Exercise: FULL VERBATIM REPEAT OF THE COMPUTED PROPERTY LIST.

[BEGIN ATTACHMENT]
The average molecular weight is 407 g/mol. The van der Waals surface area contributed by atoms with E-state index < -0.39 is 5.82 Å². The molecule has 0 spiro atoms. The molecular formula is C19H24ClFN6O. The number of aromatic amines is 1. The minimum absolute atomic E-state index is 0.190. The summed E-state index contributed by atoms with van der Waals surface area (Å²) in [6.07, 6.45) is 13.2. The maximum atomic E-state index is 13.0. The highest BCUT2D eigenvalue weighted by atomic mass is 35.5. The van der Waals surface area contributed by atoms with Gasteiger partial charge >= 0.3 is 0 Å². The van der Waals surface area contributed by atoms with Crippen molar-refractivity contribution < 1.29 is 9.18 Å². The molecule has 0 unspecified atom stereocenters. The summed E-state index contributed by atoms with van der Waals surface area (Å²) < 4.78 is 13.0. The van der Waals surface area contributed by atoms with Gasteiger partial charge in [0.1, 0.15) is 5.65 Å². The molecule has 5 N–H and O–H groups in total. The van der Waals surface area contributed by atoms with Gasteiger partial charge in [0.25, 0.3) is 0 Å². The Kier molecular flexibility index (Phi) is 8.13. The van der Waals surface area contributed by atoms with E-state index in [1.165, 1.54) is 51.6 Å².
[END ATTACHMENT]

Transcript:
The average molecular weight is 407 g/mol. The van der Waals surface area contributed by atoms with E-state index < -0.39 is 5.82 Å². The molecule has 0 spiro atoms. The molecular formula is C19H24ClFN6O. The number of aromatic amines is 1. The minimum absolute atomic E-state index is 0.190. The summed E-state index contributed by atoms with van der Waals surface area (Å²) in [6.07, 6.45) is 13.2. The maximum atomic E-state index is 13.0. The highest BCUT2D eigenvalue weighted by atomic mass is 35.5. The van der Waals surface area contributed by atoms with Gasteiger partial charge >= 0.3 is 0 Å². The van der Waals surface area contributed by atoms with Crippen molar-refractivity contribution < 1.29 is 9.18 Å². The molecule has 0 unspecified atom stereocenters. The summed E-state index contributed by atoms with van der Waals surface area (Å²) < 4.78 is 13.0. The van der Waals surface area contributed by atoms with Gasteiger partial charge in [0.1, 0.15) is 5.65 Å². The molecule has 5 N–H and O–H groups in total. The van der Waals surface area contributed by atoms with Gasteiger partial charge in [0.25, 0.3) is 0 Å². The Kier molecular flexibility index (Phi) is 8.13. The van der Waals surface area contributed by atoms with E-state index in [1.165, 1.54) is 51.6 Å².